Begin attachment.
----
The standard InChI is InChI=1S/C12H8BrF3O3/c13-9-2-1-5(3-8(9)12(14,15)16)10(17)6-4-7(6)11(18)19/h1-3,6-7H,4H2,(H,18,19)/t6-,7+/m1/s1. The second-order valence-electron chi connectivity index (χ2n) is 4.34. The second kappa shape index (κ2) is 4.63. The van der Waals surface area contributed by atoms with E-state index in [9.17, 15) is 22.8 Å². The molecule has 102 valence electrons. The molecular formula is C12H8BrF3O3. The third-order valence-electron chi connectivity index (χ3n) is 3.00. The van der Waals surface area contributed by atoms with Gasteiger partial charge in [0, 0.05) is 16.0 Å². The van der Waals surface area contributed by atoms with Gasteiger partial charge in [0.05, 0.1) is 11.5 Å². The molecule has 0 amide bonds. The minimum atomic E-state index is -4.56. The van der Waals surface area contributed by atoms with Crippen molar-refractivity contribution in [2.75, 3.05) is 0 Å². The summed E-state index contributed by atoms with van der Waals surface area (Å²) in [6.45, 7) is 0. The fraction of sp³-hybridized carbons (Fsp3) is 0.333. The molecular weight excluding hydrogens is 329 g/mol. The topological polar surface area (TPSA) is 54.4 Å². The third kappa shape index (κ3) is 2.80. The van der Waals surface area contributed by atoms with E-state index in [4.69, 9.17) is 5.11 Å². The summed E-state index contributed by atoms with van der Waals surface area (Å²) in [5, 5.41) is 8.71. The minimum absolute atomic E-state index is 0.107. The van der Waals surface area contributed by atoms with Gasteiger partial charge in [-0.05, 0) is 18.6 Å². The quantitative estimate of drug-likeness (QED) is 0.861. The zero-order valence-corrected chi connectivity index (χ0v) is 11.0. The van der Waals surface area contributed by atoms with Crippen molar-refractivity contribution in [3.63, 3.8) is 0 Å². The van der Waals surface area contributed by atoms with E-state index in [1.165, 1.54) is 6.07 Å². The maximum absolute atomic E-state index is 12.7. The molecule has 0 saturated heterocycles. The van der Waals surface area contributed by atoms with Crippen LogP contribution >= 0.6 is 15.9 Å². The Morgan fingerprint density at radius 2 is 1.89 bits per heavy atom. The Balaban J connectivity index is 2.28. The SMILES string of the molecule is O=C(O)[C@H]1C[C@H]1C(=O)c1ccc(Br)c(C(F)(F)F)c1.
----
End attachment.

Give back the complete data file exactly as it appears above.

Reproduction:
The standard InChI is InChI=1S/C12H8BrF3O3/c13-9-2-1-5(3-8(9)12(14,15)16)10(17)6-4-7(6)11(18)19/h1-3,6-7H,4H2,(H,18,19)/t6-,7+/m1/s1. The second-order valence-electron chi connectivity index (χ2n) is 4.34. The second kappa shape index (κ2) is 4.63. The van der Waals surface area contributed by atoms with E-state index in [9.17, 15) is 22.8 Å². The molecule has 102 valence electrons. The molecular formula is C12H8BrF3O3. The third-order valence-electron chi connectivity index (χ3n) is 3.00. The van der Waals surface area contributed by atoms with Gasteiger partial charge in [0, 0.05) is 16.0 Å². The van der Waals surface area contributed by atoms with Gasteiger partial charge in [0.05, 0.1) is 11.5 Å². The molecule has 0 amide bonds. The minimum atomic E-state index is -4.56. The van der Waals surface area contributed by atoms with Crippen molar-refractivity contribution in [2.75, 3.05) is 0 Å². The summed E-state index contributed by atoms with van der Waals surface area (Å²) in [6.45, 7) is 0. The fraction of sp³-hybridized carbons (Fsp3) is 0.333. The molecular weight excluding hydrogens is 329 g/mol. The topological polar surface area (TPSA) is 54.4 Å². The third kappa shape index (κ3) is 2.80. The van der Waals surface area contributed by atoms with E-state index in [4.69, 9.17) is 5.11 Å². The summed E-state index contributed by atoms with van der Waals surface area (Å²) in [5, 5.41) is 8.71. The minimum absolute atomic E-state index is 0.107. The van der Waals surface area contributed by atoms with Gasteiger partial charge in [-0.05, 0) is 18.6 Å². The quantitative estimate of drug-likeness (QED) is 0.861. The zero-order valence-corrected chi connectivity index (χ0v) is 11.0. The van der Waals surface area contributed by atoms with Crippen molar-refractivity contribution in [3.63, 3.8) is 0 Å². The van der Waals surface area contributed by atoms with E-state index in [1.165, 1.54) is 6.07 Å². The maximum absolute atomic E-state index is 12.7. The molecule has 0 saturated heterocycles. The van der Waals surface area contributed by atoms with Crippen LogP contribution >= 0.6 is 15.9 Å². The Morgan fingerprint density at radius 2 is 1.89 bits per heavy atom. The Balaban J connectivity index is 2.28. The SMILES string of the molecule is O=C(O)[C@H]1C[C@H]1C(=O)c1ccc(Br)c(C(F)(F)F)c1.